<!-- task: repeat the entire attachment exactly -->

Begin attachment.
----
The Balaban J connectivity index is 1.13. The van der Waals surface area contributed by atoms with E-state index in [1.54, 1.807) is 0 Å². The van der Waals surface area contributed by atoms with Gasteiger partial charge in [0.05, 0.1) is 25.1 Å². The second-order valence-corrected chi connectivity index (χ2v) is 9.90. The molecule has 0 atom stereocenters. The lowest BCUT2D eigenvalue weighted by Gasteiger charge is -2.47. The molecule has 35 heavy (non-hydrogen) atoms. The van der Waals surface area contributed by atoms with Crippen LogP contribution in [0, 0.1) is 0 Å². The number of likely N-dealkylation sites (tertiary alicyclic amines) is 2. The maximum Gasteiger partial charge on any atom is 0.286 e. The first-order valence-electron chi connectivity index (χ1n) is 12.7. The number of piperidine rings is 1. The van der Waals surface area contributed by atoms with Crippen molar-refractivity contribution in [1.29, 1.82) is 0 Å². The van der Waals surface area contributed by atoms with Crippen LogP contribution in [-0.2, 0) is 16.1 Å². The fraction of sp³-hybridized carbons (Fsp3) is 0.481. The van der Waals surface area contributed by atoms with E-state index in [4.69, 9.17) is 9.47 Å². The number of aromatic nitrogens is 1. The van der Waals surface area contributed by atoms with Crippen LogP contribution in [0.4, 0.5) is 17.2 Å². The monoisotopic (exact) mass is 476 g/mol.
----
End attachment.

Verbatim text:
The Balaban J connectivity index is 1.13. The van der Waals surface area contributed by atoms with E-state index in [1.54, 1.807) is 0 Å². The van der Waals surface area contributed by atoms with Gasteiger partial charge in [0.05, 0.1) is 25.1 Å². The second-order valence-corrected chi connectivity index (χ2v) is 9.90. The molecule has 0 atom stereocenters. The lowest BCUT2D eigenvalue weighted by Gasteiger charge is -2.47. The molecule has 35 heavy (non-hydrogen) atoms. The van der Waals surface area contributed by atoms with Crippen LogP contribution in [0, 0.1) is 0 Å². The number of likely N-dealkylation sites (tertiary alicyclic amines) is 2. The maximum Gasteiger partial charge on any atom is 0.286 e. The first-order valence-electron chi connectivity index (χ1n) is 12.7. The number of piperidine rings is 1. The van der Waals surface area contributed by atoms with Crippen molar-refractivity contribution in [1.29, 1.82) is 0 Å². The van der Waals surface area contributed by atoms with Crippen LogP contribution in [-0.2, 0) is 16.1 Å². The fraction of sp³-hybridized carbons (Fsp3) is 0.481. The van der Waals surface area contributed by atoms with E-state index in [4.69, 9.17) is 9.47 Å². The number of aromatic nitrogens is 1. The van der Waals surface area contributed by atoms with Crippen LogP contribution in [0.4, 0.5) is 17.2 Å². The monoisotopic (exact) mass is 476 g/mol.